The King Comes! Praise God!
Text: Luke 19:28-40
The hour had come. It was now time to go to Jerusalem. Jesus and his disciples approached the city from the East crossing over a little mountain that rose 2,500 feet above sea level. It was called the Mount of Olives. That coming week Jesus would spend a lot of time at that Mount on the western side in a little garden called the Garden of Gethsemane. On this day, as Jesus ascended the Mount of Olives he came upon two villages, Bethphage and Bethany.
Jesus sent two of his disciples ahead to go and get a young colt that had never been ridden. Possibly this had been prearranged with the owner. When they returned with the young donkey they put their cloaks on it as a makeshift saddle and spread their cloaks on the ground as a makeshift royal red carpet.
As Jesus road along on the Mount of Olives and came to the point where the road begins to go down the other side, surely many had in mind the words of Zechariah 9 that you heard earlier today. “Rejoice greatly, O Daughter of Zion! Shout, Daughter of Jerusalem! See, your king comes to you, righteous and having salvation, gentle and riding on a donkey, on a colt, the foal of a donkey.” As Jesus, who had done so many wonderful miracles, rode on toward Jerusalem on a colt, the foal of a donkey, how could those words of prophecy not come to mind? Read the rest of this entry
Midweek Lent 5
The Body of Christ in His Passion: Face Slapped in Mockery
Text: John 18:19-24
There was nothing legal, right, or moral about this at all. Nothing. After Jesus had been betrayed by Judas and arrested by a mob of likely several hundred men, he was led off to the high priest Annas. First of all, it was illegal for the Jews to hold a trial at night. Second of all, it was illegal to put a man on trial the same day that he was arrested. This was doubly wrong to begin with.
Next, the high priest mentioned here wasn’t actually the high priest. This pre-trial of sorts was taking place in the court of a man named Annas. Annas had been the Jewish high priest but the Romans had deposed him around 15 A.D., about 15 years earlier. The high priest at the time was actually Caiphas, the son-in-law of Annas.
This entire chunk of six verses tonight then presents one big charade. It was a doubly illegal trial. It was a pre-trial held before a man who was not the actual, authoritative high priest. And the purpose was to probe for possible guilt with Jesus and buy time while Caiaphas was quickly assembling the Jewish council for the real trial (which would still be illegal). Read the rest of this entry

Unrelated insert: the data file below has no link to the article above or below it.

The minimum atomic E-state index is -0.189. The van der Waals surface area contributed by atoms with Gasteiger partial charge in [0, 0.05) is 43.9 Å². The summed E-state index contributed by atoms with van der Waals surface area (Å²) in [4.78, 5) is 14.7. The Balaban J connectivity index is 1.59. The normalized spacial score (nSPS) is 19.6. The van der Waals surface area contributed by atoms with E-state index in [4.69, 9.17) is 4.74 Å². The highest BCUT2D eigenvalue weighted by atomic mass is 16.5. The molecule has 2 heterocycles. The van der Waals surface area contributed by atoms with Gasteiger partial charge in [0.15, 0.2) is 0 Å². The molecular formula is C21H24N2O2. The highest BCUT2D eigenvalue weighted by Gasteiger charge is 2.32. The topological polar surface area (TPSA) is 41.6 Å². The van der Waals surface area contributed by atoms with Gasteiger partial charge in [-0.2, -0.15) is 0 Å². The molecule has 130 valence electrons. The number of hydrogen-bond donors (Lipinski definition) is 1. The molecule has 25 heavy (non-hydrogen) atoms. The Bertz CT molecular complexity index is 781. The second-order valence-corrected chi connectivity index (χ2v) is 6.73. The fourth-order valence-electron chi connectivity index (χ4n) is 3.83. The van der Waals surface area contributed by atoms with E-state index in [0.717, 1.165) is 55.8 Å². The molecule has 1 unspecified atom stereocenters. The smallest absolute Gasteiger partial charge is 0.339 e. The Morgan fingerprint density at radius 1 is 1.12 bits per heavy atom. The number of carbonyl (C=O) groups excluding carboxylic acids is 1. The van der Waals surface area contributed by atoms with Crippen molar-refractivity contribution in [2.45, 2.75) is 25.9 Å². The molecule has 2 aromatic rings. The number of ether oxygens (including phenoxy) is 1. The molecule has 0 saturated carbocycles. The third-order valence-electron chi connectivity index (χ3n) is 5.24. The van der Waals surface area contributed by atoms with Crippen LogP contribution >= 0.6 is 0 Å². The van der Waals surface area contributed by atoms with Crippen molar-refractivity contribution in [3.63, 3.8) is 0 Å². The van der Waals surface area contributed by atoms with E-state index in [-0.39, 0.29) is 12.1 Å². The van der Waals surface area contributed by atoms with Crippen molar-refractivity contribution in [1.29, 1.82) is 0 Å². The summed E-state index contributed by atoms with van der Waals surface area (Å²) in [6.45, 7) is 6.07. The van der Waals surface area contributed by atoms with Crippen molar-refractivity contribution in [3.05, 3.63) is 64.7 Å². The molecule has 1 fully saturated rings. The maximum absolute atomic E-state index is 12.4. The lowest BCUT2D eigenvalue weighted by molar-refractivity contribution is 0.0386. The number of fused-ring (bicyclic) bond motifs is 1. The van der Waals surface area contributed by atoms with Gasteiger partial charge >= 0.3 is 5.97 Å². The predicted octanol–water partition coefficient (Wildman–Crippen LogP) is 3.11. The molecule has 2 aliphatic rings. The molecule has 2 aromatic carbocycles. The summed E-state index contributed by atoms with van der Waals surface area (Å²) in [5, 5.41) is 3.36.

4th Sunday in Lent
The Prodigal God
Text: Luke 15:1-3, 11-32
I don’t know how many times I heard the story growing up. Between church, Sunday School, and my Lutheran elementary school it had to be dozens and dozens of times. But over all those years, I never understood the title given to it. Over time this story became known as the Parable of the Prodigal Son. I always assumed that prodigal meant lost. After all, its the last of three parables in a row about the lost sheep, the lost coin, and here the lost son.
But prodigal doesn’t mean lost or runaway or wayward. The word prodigal, which was given to this parable later on in time, means extravagant, reckless, liberal.
It surely fits the younger son. He was prodigal in every sense of the word. The story begins with the son approaching his father, “Father, give me my share of the estate.” That was certainly an extravagant, reckless, and liberal request. In those days the male children would receive their inheritance from their father, and the first son would always receive a double portion. In this case, the older son would receive two-thirds and this younger son one-third. Read the rest of this entry
Midweek Lent 4
The Body of Christ in His Passion: Wrists Bound in Willingness
Text: John 18:2-13
How many chances did they get? How many signs could they miss? How many opportunities to change their ways and repent did they pass on with hardened hearts?
The exchange that takes place over a matter of minutes in the Garden of Gethsemane is truly an extraordinary one. This was the last time there would be miraculous power from Jesus on display until the moment he died, and the signs surely came fast and furious in the Garden.
We saw Jesus in the Garden last week with his hands folded in prayer, encouraging the disciples to join in praying. As we left him last week he was rising to meet his betrayer. Now we see Judas arrive. Read the rest of this entry
3rd Sunday in Lent
Who Is I AM?
Text: Exodus 3:1-15